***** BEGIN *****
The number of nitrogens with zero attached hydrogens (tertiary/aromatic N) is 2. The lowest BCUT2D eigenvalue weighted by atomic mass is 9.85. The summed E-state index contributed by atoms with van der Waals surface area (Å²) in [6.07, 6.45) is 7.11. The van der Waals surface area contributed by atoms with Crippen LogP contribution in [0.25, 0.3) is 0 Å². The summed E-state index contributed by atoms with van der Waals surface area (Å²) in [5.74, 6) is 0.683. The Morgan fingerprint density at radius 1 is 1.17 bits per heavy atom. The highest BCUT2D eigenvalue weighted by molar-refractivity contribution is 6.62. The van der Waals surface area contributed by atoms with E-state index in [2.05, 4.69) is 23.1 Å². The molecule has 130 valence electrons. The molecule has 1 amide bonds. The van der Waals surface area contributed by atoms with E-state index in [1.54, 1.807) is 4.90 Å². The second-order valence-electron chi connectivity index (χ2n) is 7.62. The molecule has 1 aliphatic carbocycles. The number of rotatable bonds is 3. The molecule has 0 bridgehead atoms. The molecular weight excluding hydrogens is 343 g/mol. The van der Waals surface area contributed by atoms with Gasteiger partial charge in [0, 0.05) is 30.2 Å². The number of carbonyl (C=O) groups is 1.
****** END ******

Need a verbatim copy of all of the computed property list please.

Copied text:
The number of nitrogens with zero attached hydrogens (tertiary/aromatic N) is 2. The lowest BCUT2D eigenvalue weighted by atomic mass is 9.85. The summed E-state index contributed by atoms with van der Waals surface area (Å²) in [6.07, 6.45) is 7.11. The van der Waals surface area contributed by atoms with Crippen LogP contribution in [0.25, 0.3) is 0 Å². The summed E-state index contributed by atoms with van der Waals surface area (Å²) in [5.74, 6) is 0.683. The Morgan fingerprint density at radius 1 is 1.17 bits per heavy atom. The highest BCUT2D eigenvalue weighted by molar-refractivity contribution is 6.62. The van der Waals surface area contributed by atoms with E-state index in [2.05, 4.69) is 23.1 Å². The molecule has 130 valence electrons. The molecule has 1 amide bonds. The van der Waals surface area contributed by atoms with E-state index in [1.54, 1.807) is 4.90 Å². The second-order valence-electron chi connectivity index (χ2n) is 7.62. The molecule has 1 aliphatic carbocycles. The number of rotatable bonds is 3. The molecule has 0 bridgehead atoms. The molecular weight excluding hydrogens is 343 g/mol. The van der Waals surface area contributed by atoms with Gasteiger partial charge in [0, 0.05) is 30.2 Å². The number of carbonyl (C=O) groups is 1.